As a senior in your last semester of college their is no slow start to homework. The chaos begins on your first day of class. The Photographic Process, one of my four journalism classes, started with an assignment to job shadow a professional photojournalist in the real world.
With prior experience working for MLive, a larger newspaper company, I wanted to go smaller. I looked to the Midland Daily News in Midland, Mich. where I found Brittney Lohmiller.
Less than a year ago, Lohmiller went through a similar transition herself. She was working for the Savanna Morning News in Savannah, Georgia when she downsized more than twice the circulation in January 2015.
Lohmiller talked about how she really liked the transition. “I prefer a community centered approach to journalism, it is better suited for the type of photographer that I am,” she said.
“I found that I had more control over how my pictures were used too,” since at the MDN the photographers are also responsible for the page design.
From the Rochester Institute of Technology she graduated with a Bachelors of Fine Arts, Photojournalism Major and a Spanish Minor in 2011. Since then has worked for MLive The Saginaw News in Saginaw, Mich. and the Natchez Democrat in Natchez, Mississippi.
- 7:50 am – Arrived at the front door of the Midland Daily News
- 8:00 am – Watched as Brittney put together the front page of the days newspaper
- 9:00 am – Had a meeting with the staff in preparation for the day
- 10:00 am – Front page needed to be ready for print
- 10:15 am – Arrived at MidMichigan Medical Center to photograph Red Wings players visit with patients during their seventh annual MI Wings Community Tour.
- 11:30 am – Went back to hub to edit photos and post on Facebook
- 12:00 pm – Lunch break
- 1:00 pm – Arrived at Jefferson Middle School in Midland for features of Picture Day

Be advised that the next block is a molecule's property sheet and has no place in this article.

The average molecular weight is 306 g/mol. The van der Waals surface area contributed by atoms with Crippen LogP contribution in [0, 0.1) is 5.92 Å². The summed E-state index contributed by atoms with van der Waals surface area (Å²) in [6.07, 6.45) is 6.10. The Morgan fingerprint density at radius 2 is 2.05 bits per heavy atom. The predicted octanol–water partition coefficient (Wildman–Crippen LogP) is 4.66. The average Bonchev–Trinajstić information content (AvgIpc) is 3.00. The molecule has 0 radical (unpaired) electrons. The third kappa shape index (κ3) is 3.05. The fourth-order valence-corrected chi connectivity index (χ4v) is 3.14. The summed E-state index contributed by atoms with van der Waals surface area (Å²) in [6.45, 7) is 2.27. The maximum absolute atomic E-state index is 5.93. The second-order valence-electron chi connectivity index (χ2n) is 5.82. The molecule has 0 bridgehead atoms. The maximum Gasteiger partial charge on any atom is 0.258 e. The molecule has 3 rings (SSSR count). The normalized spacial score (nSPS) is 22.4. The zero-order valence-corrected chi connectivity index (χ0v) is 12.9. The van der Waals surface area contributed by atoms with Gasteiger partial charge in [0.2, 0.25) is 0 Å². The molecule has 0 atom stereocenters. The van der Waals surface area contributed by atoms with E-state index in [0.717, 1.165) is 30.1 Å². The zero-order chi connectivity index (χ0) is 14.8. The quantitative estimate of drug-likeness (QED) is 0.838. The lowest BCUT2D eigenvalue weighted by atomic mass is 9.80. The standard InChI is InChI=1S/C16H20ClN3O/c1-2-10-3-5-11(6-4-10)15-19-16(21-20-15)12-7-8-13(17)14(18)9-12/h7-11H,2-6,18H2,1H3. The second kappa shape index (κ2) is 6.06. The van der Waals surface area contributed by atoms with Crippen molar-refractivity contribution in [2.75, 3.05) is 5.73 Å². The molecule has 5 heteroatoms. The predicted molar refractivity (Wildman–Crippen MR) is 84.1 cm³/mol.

- 3:00 pm – Headed back to the hub to edit and talk about the experience
- 4:00 pm – Thanked the staff and said my goodbyes
After spending the day with Brittney at the Midland Dailey News I can definitely say that if I were to work for a newspaper, it would have to be one similar to the same size.
I loved everything about Brittney’s job, from having the opportunity to create the front page, editing and selecting which photos best represent each story, having more leeway to find your own stories and having a more hands on approach as a photojournalist.
I could feel how connected and invested Brittney was with the community and that is exactly what I would want to have.
Even with the MDN being a smaller newspaper, there is still that urgency found with larger newspaper companies.
First thing in the morning during the staff meeting in John “Jack” Telfer’s office (Newsroom Editor), Brittney was asked to get a quick photo of one of the statues displayed downtown. As soon as the meeting was over, Brittney grabbed her DSLR, slung it over her shoulder, checked her batteries and made a dart for the door.
She scurried to the closest street corner where a statue was displayed, took a few quick photos and within minutes was back in the newsroom uploading her photos to edit, caption and upload to the archives before giving Telfer a shout to let him know the photos were available and ready to go.